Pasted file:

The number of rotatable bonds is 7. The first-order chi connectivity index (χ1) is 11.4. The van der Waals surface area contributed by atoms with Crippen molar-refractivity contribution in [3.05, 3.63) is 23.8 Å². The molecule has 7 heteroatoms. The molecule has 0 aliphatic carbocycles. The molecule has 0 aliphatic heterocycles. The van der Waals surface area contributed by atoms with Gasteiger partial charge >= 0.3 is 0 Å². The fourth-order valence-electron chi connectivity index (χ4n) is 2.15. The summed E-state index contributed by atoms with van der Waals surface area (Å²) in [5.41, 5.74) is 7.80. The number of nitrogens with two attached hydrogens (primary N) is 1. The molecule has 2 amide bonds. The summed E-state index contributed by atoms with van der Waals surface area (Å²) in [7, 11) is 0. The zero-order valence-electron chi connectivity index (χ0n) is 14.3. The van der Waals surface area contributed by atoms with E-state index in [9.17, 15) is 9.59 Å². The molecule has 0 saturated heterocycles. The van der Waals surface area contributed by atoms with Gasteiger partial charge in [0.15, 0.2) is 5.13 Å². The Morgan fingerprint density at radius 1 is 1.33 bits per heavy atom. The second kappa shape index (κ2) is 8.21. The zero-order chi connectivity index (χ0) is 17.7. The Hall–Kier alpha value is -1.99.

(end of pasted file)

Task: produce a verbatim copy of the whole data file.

The number of rotatable bonds is 7. The first-order chi connectivity index (χ1) is 11.4. The van der Waals surface area contributed by atoms with Crippen molar-refractivity contribution in [3.05, 3.63) is 23.8 Å². The molecule has 7 heteroatoms. The molecule has 0 aliphatic carbocycles. The molecule has 0 aliphatic heterocycles. The van der Waals surface area contributed by atoms with Gasteiger partial charge >= 0.3 is 0 Å². The fourth-order valence-electron chi connectivity index (χ4n) is 2.15. The summed E-state index contributed by atoms with van der Waals surface area (Å²) in [5.41, 5.74) is 7.80. The number of nitrogens with two attached hydrogens (primary N) is 1. The molecule has 2 amide bonds. The summed E-state index contributed by atoms with van der Waals surface area (Å²) in [7, 11) is 0. The zero-order valence-electron chi connectivity index (χ0n) is 14.3. The van der Waals surface area contributed by atoms with E-state index in [9.17, 15) is 9.59 Å². The molecule has 0 saturated heterocycles. The van der Waals surface area contributed by atoms with Gasteiger partial charge in [0.15, 0.2) is 5.13 Å². The Morgan fingerprint density at radius 1 is 1.33 bits per heavy atom. The second kappa shape index (κ2) is 8.21. The zero-order chi connectivity index (χ0) is 17.7. The Hall–Kier alpha value is -1.99.